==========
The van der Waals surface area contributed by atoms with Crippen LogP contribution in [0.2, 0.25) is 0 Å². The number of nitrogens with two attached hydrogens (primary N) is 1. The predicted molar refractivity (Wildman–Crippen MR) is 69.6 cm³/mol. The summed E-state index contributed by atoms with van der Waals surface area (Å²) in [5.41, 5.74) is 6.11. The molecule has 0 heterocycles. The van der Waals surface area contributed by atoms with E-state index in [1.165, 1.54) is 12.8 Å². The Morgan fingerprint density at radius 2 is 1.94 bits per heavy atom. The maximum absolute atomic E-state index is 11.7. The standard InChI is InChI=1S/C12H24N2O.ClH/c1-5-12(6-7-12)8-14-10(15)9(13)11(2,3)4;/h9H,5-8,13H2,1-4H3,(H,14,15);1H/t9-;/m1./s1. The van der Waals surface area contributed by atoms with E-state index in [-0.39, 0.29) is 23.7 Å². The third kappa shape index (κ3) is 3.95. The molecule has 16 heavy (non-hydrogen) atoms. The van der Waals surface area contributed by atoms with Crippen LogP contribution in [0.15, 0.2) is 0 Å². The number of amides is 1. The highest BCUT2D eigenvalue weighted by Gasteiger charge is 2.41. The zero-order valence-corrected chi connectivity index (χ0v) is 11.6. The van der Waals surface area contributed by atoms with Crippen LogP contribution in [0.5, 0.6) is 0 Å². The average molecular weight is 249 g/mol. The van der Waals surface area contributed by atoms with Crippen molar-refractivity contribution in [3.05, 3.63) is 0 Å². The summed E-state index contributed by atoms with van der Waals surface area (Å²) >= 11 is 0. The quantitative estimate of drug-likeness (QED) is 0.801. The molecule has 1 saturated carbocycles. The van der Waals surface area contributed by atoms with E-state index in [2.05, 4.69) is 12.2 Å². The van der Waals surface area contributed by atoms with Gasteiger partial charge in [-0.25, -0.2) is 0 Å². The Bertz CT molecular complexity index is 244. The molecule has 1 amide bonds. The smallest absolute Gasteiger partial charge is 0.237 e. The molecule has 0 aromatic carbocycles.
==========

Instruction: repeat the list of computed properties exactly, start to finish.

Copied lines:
The van der Waals surface area contributed by atoms with Crippen LogP contribution in [0.2, 0.25) is 0 Å². The number of nitrogens with two attached hydrogens (primary N) is 1. The predicted molar refractivity (Wildman–Crippen MR) is 69.6 cm³/mol. The summed E-state index contributed by atoms with van der Waals surface area (Å²) in [5.41, 5.74) is 6.11. The molecule has 0 heterocycles. The van der Waals surface area contributed by atoms with E-state index in [1.165, 1.54) is 12.8 Å². The Morgan fingerprint density at radius 2 is 1.94 bits per heavy atom. The maximum absolute atomic E-state index is 11.7. The standard InChI is InChI=1S/C12H24N2O.ClH/c1-5-12(6-7-12)8-14-10(15)9(13)11(2,3)4;/h9H,5-8,13H2,1-4H3,(H,14,15);1H/t9-;/m1./s1. The van der Waals surface area contributed by atoms with E-state index in [-0.39, 0.29) is 23.7 Å². The third kappa shape index (κ3) is 3.95. The molecule has 16 heavy (non-hydrogen) atoms. The van der Waals surface area contributed by atoms with Crippen LogP contribution in [0.15, 0.2) is 0 Å². The number of amides is 1. The highest BCUT2D eigenvalue weighted by Gasteiger charge is 2.41. The zero-order valence-corrected chi connectivity index (χ0v) is 11.6. The van der Waals surface area contributed by atoms with Crippen LogP contribution in [0.5, 0.6) is 0 Å². The average molecular weight is 249 g/mol. The van der Waals surface area contributed by atoms with Crippen molar-refractivity contribution in [3.05, 3.63) is 0 Å². The summed E-state index contributed by atoms with van der Waals surface area (Å²) >= 11 is 0. The quantitative estimate of drug-likeness (QED) is 0.801. The molecule has 1 saturated carbocycles. The van der Waals surface area contributed by atoms with E-state index in [2.05, 4.69) is 12.2 Å². The van der Waals surface area contributed by atoms with Gasteiger partial charge in [-0.25, -0.2) is 0 Å². The Bertz CT molecular complexity index is 244. The molecule has 1 amide bonds. The smallest absolute Gasteiger partial charge is 0.237 e. The molecule has 0 aromatic carbocycles.